The 20-square-metre extension was added to an existing stone house, nestled into a hollow in the rocky landscape overlooking the sea.
“The form was imagined as a sort of square martello or coastal watchtower,” said Tierney Haines Architects .
Library Lookout is topped by a roof terrace, accessed via a stair at the rear of the structure and sheltered from the wind by a high parapet topped with lavender. The total height of the new extension matches that of the existing house.
“The slight elevation of the roof terrace offers panoramic views without protruding in this sensitive landscape, a feeling of being in the landscape rather than over it,” added the architecture studio.
“This contrasts with the views from within the study which are of the close, sheltered garden.”
A short zinc and glass corridor links the study space with the main house’s master bedroom, mediating between the original building and the extension.
“The thick, well-insulated walls are intended to give a sense of protection and weight, and a change in atmosphere from the rest of the house, a world within itself,” added the studio.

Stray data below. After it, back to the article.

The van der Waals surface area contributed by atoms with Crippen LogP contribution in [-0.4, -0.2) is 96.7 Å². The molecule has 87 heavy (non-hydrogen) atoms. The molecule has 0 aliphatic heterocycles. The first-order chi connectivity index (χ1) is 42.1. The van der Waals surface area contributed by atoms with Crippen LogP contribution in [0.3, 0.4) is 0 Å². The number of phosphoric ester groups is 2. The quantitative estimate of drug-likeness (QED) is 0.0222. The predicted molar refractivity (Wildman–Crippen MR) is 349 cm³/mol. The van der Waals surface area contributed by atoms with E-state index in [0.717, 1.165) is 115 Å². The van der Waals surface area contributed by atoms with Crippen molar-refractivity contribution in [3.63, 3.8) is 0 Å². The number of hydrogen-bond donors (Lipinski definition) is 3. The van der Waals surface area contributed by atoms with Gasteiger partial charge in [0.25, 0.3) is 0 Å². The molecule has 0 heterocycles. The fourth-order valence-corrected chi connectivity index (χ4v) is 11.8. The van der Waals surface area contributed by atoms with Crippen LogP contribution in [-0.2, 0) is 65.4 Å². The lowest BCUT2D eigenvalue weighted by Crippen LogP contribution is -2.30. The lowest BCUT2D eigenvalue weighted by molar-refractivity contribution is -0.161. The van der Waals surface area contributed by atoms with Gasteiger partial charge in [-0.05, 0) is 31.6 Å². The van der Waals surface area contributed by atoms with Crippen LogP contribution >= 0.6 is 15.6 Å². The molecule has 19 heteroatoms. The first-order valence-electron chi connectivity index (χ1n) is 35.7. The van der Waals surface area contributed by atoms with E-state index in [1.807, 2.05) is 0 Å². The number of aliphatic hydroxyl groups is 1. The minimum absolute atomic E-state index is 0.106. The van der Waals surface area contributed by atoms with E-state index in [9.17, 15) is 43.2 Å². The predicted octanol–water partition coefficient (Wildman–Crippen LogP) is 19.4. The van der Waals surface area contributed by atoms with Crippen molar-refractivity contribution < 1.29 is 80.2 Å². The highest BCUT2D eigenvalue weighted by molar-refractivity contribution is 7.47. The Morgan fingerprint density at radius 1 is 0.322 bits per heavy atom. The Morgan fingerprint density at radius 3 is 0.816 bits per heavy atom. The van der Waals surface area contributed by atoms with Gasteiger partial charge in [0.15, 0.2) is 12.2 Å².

The roughly symmetrical plan of the study sees two writing desks – one for each of the clients – separated by a bookshelf unit and hidden storage units, lined with oak panelling.
Two large windows, one beside each desk, overlook the greenery in from of the house and give glimpses of the sea beyond. A smaller window, aligned with the link corridor, extends the visual axis of the main house into the garden.
The extension is clad in untreated cedar, which continues along the slightly sloped parapet and will weather to a silvery grey, blending in with the surrounding rocks as the building ages.
Simple, wooden spaces are a popular solution for artist’s studios and writers retreats.
In Beijing, architecture office Zai added a wooden and glass studio to a traditional courtyards space, while Cutler Anderson Architects built a studio that doubles as a bunkhouse for sleepovers overlooking the Puget Sound in Seattle.
Photography is by Stephen Tierney.
Architects: Tierney Haines Architects
Team: Stephen Tierney, James Casey, Robert Kelly
Engineers: Tom Healy Engineer
Contractor: Colin Snow
Quantity Surveyors: Barry Aherne, Dave Cuddy
Joinery: Ronan Joyce
Lighting: Hicken Lighting
Timber: MTS Timber services
The post Tierney Haines Architects adds lavender-topped writer’s study to a house in Ireland appeared first on Dezeen .